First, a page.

When my husband and I exited the interstate to Palmyra, New York, the first thing we saw was nature having its way with the earth. There were overgrown bushes and thick forests, but no towns, not even a farm, that human attempt to control chlorophyll. Then we saw a sign: pageant traffic ahead. Prepare to stop. Police directed us to a field-turned-parking lot with the vehicles of 6,000 pilgrims here for the Hill Cumorah Pageant, a 90-minute extravaganza chronicling the Book of Mormon. It stars a cast of 800 – all Latter Day Saints – a script composed by Orson Scott Card, music by the Mormon Tabernacle Choir, and a 40-storey fire-and-water-spewing set.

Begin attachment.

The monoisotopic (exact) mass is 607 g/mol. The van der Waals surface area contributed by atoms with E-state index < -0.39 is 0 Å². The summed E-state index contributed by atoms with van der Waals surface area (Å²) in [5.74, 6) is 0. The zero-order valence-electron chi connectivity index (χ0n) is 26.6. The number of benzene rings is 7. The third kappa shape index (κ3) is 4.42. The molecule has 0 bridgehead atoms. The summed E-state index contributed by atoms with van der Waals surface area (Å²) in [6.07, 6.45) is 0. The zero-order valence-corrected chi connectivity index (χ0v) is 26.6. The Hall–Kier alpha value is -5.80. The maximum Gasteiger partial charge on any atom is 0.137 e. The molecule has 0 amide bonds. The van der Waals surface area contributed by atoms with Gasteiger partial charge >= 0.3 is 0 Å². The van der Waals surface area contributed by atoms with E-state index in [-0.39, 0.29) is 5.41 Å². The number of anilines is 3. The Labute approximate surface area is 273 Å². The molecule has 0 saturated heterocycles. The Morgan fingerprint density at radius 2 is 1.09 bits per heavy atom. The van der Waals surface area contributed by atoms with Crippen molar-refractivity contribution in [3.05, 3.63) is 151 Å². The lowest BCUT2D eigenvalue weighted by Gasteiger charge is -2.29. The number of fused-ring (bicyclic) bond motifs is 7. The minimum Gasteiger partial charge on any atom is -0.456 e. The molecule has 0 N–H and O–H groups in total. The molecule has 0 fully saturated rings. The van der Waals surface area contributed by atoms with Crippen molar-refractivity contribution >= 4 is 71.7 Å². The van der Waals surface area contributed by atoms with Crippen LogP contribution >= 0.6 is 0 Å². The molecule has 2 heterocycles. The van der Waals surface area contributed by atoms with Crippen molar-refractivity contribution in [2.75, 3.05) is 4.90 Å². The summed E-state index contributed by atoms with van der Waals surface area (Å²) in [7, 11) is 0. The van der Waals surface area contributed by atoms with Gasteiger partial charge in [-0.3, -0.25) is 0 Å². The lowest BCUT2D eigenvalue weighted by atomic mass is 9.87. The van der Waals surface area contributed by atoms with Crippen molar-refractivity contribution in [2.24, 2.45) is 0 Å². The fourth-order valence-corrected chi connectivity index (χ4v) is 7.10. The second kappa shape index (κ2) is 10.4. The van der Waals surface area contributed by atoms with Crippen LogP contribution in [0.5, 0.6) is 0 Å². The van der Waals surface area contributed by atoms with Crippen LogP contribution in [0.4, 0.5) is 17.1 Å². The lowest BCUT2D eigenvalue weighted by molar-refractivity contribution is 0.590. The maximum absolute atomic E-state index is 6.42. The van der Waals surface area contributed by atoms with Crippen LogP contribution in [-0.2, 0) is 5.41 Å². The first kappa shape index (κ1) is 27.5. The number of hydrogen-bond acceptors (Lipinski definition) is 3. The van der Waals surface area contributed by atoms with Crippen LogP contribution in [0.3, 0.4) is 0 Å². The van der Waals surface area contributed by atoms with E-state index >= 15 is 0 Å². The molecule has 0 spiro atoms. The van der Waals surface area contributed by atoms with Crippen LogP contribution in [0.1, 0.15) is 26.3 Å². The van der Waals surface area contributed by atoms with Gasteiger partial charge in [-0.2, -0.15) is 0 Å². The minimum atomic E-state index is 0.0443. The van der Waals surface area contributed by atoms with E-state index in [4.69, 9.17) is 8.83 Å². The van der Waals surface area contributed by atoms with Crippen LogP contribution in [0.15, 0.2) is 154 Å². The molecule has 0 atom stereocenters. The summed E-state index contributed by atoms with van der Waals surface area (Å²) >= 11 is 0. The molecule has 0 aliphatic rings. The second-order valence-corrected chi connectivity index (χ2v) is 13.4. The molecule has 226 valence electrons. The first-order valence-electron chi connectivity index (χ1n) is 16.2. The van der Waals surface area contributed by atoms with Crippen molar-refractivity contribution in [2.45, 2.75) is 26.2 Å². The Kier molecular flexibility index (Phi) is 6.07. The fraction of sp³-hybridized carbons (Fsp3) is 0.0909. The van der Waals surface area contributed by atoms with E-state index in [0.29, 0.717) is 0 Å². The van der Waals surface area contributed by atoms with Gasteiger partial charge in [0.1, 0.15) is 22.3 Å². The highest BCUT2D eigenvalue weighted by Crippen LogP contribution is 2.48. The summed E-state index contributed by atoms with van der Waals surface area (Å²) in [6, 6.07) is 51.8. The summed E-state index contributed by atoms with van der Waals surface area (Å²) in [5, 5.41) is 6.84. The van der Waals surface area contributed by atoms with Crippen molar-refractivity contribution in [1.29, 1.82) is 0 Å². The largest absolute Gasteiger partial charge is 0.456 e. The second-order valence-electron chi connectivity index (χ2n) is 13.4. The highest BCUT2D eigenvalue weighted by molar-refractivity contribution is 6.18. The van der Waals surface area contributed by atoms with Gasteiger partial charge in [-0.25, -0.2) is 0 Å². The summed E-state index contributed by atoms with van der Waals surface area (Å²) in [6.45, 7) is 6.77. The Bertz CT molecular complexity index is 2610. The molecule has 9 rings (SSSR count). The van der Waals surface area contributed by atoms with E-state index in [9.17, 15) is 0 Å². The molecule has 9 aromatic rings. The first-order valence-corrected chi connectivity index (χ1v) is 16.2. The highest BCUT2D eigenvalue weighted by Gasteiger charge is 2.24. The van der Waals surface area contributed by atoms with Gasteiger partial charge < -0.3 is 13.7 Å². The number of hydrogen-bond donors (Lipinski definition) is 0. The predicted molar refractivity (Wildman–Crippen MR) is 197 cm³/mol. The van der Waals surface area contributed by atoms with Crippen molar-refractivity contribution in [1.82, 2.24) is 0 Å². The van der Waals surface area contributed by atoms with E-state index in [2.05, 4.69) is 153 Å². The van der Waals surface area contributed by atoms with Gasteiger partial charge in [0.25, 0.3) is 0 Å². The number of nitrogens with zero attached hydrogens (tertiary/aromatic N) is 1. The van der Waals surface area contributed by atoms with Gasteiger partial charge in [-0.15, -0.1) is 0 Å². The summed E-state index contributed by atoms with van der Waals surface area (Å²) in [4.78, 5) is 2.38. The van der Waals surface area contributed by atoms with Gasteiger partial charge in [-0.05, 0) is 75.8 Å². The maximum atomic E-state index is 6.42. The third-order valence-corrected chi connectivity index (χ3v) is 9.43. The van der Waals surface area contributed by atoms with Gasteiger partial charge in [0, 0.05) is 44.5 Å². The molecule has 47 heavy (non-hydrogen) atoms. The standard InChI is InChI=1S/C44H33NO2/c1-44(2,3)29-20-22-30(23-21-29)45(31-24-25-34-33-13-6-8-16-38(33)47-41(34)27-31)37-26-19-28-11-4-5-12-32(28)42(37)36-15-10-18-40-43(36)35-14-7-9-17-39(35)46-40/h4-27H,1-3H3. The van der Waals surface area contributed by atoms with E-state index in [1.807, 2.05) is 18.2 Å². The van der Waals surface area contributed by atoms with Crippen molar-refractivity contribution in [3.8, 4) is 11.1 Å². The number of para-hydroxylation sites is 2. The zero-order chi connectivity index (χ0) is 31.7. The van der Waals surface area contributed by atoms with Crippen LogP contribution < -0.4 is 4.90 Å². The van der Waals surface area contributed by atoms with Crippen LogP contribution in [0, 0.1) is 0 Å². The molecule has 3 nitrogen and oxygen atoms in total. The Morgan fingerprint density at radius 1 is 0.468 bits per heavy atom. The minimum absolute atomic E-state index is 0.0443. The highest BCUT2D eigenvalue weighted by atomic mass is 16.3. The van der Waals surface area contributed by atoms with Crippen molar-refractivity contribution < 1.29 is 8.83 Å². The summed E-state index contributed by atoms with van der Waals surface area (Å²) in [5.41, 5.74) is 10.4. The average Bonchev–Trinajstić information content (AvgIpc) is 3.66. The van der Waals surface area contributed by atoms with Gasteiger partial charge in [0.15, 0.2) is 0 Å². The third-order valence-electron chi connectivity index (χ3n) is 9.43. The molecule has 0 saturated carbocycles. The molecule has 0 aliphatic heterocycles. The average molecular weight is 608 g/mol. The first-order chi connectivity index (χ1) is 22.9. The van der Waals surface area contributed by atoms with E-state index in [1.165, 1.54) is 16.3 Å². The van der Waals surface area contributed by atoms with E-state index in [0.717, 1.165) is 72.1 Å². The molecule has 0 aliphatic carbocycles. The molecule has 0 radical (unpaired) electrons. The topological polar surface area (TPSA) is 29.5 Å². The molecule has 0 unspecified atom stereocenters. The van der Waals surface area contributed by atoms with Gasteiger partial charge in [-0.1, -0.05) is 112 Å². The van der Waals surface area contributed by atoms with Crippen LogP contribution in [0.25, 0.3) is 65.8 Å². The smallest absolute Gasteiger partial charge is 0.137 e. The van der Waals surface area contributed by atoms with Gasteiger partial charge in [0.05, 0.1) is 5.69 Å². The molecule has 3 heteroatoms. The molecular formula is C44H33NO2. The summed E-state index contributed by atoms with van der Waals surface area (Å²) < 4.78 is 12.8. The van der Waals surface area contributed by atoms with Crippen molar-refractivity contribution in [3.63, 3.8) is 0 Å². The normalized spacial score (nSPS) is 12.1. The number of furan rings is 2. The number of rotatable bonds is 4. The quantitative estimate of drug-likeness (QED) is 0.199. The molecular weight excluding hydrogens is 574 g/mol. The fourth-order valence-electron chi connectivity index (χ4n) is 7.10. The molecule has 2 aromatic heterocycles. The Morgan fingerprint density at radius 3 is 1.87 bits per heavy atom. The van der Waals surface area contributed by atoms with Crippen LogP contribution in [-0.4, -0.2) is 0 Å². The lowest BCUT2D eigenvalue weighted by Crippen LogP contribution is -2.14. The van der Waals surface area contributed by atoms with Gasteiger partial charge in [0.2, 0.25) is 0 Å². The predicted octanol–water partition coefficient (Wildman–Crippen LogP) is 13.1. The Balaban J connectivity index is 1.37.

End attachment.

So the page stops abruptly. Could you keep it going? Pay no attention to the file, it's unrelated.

How could someone like myself, who is fascinated by all things religious, skip such an event? "We are so glad you decided to join us tonight," the parking attendant said as we stepped outside. "Are you Mormon? You look Mormon."
"We're Christian," I said, worried the woman would start proselytising. After all, Mormons are famous for selling their product, and though we were just window shoppers, we were also in the store, after hours, with the doors locked.